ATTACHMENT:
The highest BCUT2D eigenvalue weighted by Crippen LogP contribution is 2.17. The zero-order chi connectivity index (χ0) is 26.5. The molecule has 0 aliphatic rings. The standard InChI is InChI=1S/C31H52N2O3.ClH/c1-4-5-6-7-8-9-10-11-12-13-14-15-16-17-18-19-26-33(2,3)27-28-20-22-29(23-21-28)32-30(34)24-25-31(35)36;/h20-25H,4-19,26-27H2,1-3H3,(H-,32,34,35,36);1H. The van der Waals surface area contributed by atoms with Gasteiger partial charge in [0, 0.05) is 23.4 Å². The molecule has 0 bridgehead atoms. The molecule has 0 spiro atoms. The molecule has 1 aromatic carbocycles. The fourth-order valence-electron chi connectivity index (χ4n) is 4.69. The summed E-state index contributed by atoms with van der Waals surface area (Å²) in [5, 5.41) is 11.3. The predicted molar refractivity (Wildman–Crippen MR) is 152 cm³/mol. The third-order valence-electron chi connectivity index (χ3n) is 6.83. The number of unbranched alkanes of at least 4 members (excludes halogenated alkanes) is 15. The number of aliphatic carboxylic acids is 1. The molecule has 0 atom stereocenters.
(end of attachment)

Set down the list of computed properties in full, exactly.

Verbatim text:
The highest BCUT2D eigenvalue weighted by Crippen LogP contribution is 2.17. The zero-order chi connectivity index (χ0) is 26.5. The molecule has 0 aliphatic rings. The standard InChI is InChI=1S/C31H52N2O3.ClH/c1-4-5-6-7-8-9-10-11-12-13-14-15-16-17-18-19-26-33(2,3)27-28-20-22-29(23-21-28)32-30(34)24-25-31(35)36;/h20-25H,4-19,26-27H2,1-3H3,(H-,32,34,35,36);1H. The van der Waals surface area contributed by atoms with Gasteiger partial charge in [0, 0.05) is 23.4 Å². The molecule has 0 bridgehead atoms. The molecule has 0 spiro atoms. The molecule has 1 aromatic carbocycles. The fourth-order valence-electron chi connectivity index (χ4n) is 4.69. The summed E-state index contributed by atoms with van der Waals surface area (Å²) in [5, 5.41) is 11.3. The predicted molar refractivity (Wildman–Crippen MR) is 152 cm³/mol. The third-order valence-electron chi connectivity index (χ3n) is 6.83. The number of unbranched alkanes of at least 4 members (excludes halogenated alkanes) is 15. The number of aliphatic carboxylic acids is 1. The molecule has 0 atom stereocenters.